Of this cafe and the surrounding public space, architectural writer Sheri Olson said: "The two-story, glass-enclosed café has views of a specimen Hickory tree and the oldest building on campus, Denny Hall. The space's curtain-wall system has a narrower profile than steel and, along with a fine-scaled porch and lightweight overhead sunscreens, enhances the sense of transparency between indoors and out. The exterior material palette continues inside with exposed steel, masonry walls. and fir ceilings overhead. The slatted wood ceilings and walls conceal sound-dampening acoustical material. The roof of the café supports a generous outdoor deck protected by the dynamic projection of the atrium's roof into the landscape. With treetop views, it is a popular spot even in the rain. Near the café, a linear gas fireplace with a sleek glass screen is the focal point of another gathering place for students providing psychological, if not physical, warmth. To heat the school's large volumes, a displacement ventilation system delivers warm air at a lower velocity and higher temperature through the floor near occupants. It's one of the buildings many sustainable features to achieve LEED® Gold, including evaporative cooling in the main public areas, operable windows in offices, and sunshades to reduce glare and heat gain." (See Sheri Olson, Contract, "PACCAR Hall University of Washington," vol. 53, no. 2, 03/2012, p. 41-47.)

Robert Dillon served as PACCAR Hall's construction manager for the UW's Capital Projects Office. He worked closely with the general contractor, Sellen Construction on its completion. According to Dillon, "...The president of Sellen Construction is a UW Business School graduate. 'It’s close to his heart, what we are doing,' he said." (See Peter Kelley, UW News, "PACCAR Hall construction on time, on schedule despite winter weather," published 03/05/2009, accessed 10/19/2017.) Other members of the construction team included KPFF, civil engineer; Sparling, electrical engineer; Notkin, mechanical engineer; MKA, structural engineer; Davis Langdon, cost supervisor; and the Swift Company, landscape architect.In 09/2010, construction began on a neighboring building replacing Ballmer Hall. This second phase of development for the University of Washington Business School was set to cost $46 million.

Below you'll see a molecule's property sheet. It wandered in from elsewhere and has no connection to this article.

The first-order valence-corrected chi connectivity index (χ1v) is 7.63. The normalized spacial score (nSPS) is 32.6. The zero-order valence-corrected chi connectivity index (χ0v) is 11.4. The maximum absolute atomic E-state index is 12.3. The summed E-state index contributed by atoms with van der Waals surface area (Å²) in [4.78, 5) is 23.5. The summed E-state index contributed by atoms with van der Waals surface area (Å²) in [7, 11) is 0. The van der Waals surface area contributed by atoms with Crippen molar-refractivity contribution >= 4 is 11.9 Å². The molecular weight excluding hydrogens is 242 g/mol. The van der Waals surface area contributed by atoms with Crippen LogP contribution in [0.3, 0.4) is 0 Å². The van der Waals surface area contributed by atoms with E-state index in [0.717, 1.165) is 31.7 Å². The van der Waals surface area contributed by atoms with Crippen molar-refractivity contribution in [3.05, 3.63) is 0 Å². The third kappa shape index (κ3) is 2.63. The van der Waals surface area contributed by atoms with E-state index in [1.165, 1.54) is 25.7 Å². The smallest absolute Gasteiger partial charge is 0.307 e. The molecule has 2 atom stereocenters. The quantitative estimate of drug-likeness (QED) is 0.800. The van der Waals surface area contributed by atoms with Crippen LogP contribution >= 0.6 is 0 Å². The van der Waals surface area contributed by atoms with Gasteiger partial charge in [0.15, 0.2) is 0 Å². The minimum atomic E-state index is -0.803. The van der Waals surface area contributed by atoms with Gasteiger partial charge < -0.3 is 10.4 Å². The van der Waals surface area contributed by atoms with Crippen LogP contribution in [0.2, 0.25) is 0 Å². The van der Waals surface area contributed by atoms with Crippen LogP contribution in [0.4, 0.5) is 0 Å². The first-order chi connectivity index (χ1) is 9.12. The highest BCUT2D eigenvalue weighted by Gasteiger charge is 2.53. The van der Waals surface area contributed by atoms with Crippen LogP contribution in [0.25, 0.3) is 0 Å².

Building Notes

Containing classrooms of many sizes, the building contained 14 U-shaped classrooms and a state-of-the-art auditorium that could seat 250. Project architects LMN designed Paccar Hall to facilitate group study projects; 28 "breakout rooms" were designed to provide floor-to-ceiling white boards that could be written and projected upon. Mark Reddington served as LMN's Design Partner in charge of Paccar Hall. The building won a 2013 American Institute of Architects (AIA) Honor Award for Interior Architecture for its architects, LMN. This was one of three national AIA awards won by LMN. Others included a Green Good Design Award from the Chicago Athenaeum (2014), an AIA National Honor Award for Interior Architecture (2013), an AIA, Seattle Northwest and Pacific Region Merit Award (2011), an AIA Seattle Chapter Merit Award (2011), an AIA Washington Council Civic Honor Award (2011), and an AIA/CAE Educational Facility Design Citation Award (2011).

The building contained a great deal of new and impressive technology when built. According to the UW public relations news release of 10/15/2010: "The building is equipped with a wide range of technology enhancements including an 802.11n-based wireless network and distance conferencing capabilities. Additionally, each classroom is equipped with Web-linked digital monitors, recording both audio and video of the professor, and automatically synching that stream with video of the professor's slides. Students can access content online at any time, and faculty receive metrics about students' use of the material-insights faculty can use to tailor the curriculum and teaching style." (See "University of Washington Foster School of Business Dedicates PACCAR Hall," PR Newswire, 10/15/2010.)

The architects achieved LEED New Construction Gold certification at PACCAR Hall.

PCAD id: 11028